An alternative to using free with its -s option would be to run it using the watch command, which by default runs a program provided to it as an argument every two seconds after first temporarily clearing the screen. This can make it easier to see changes as they occur because there is no scrolling. The program can be terminated and the screen returned to its former state by using the CONTROL and c key combination. Thus, for example, to display memory utilization every two seconds, the following would be used:

This command can be made even more useful by using watch’s -d (i.e., difference) option, which highlights changes in output, and its -n option followed by the number one to increase the frequency of reports to one per second as follows:

More detailed information about total memory and current memory usage can be obtained by reading the proc/meminfo file directly. This can be accomplished, for example, with the cat command (which is commonly used to read text files) as follows:

1 A system call is a request in a Unix-like operating system made via a software interrupt (i.e., a signal that an even has occurred) by an active process (i.e., an instance of a program in execution) for a service performed by the kernel. Examples of events that cause system calls are requests by an application program for certain services from the operating system or the termination of such programs.

Memory Usage

On linux, there are commands for almost everything, because the gui might not be always available. When working on servers only shell access is available and everything has to be done from these commands. So today we shall be checking the commands that can be used to check memory usage on a linux system. Memory include RAM and swap.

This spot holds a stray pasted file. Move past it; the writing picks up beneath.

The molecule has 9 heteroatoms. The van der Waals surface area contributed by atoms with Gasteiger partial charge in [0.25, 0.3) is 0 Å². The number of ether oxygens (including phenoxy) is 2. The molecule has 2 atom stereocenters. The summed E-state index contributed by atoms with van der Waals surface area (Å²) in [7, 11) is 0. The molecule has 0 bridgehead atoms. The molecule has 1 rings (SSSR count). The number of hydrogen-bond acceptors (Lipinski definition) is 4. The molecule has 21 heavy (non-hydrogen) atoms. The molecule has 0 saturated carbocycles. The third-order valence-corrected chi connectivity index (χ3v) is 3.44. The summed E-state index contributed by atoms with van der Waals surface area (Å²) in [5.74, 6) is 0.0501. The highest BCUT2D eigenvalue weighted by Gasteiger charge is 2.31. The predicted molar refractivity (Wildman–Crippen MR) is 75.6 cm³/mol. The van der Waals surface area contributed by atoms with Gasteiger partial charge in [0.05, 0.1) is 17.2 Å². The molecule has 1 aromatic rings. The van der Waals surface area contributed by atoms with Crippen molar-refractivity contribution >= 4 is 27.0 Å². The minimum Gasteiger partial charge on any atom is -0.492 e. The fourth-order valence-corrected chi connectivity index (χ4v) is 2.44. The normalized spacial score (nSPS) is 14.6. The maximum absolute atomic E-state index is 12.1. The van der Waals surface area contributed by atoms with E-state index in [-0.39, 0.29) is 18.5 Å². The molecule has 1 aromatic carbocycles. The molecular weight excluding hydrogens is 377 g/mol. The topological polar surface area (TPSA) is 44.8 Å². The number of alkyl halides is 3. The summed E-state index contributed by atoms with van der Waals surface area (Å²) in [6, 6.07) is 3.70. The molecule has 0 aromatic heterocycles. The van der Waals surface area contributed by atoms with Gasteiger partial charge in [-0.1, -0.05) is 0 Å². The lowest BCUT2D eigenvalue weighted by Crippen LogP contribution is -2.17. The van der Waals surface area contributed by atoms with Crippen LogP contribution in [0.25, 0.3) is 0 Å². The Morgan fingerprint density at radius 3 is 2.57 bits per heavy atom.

It is often important to check memory usage and memory used per process on servers so that resources do not fall short and users are able to access the server. For example a website. If you are running a webserver, then the server must have enough memory to serve the visitors to the site. If not, the site would become very slow or even go down when there is a traffic spike, simply because memory would fall short. Its just like what happens on your desktop PC.

1. free command

The free command is the most simple and easy to use command to check memory usage on linux. Here is a quick example

The m option displays all data in MBs. The total os 7976 MB is the total amount of RAM installed on the system, that is 8GB. The used column shows the amount of RAM that has been used by linux, in this case around 6.4 GB. The output is pretty self explanatory. The catch over here is the cached and buffers column. The second line tells that 4.6 GB is free. This is the free memory in first line added with the buffers and cached amount of memory.

Linux has the habit of caching lots of things for faster performance, so that memory can be freed and used if needed.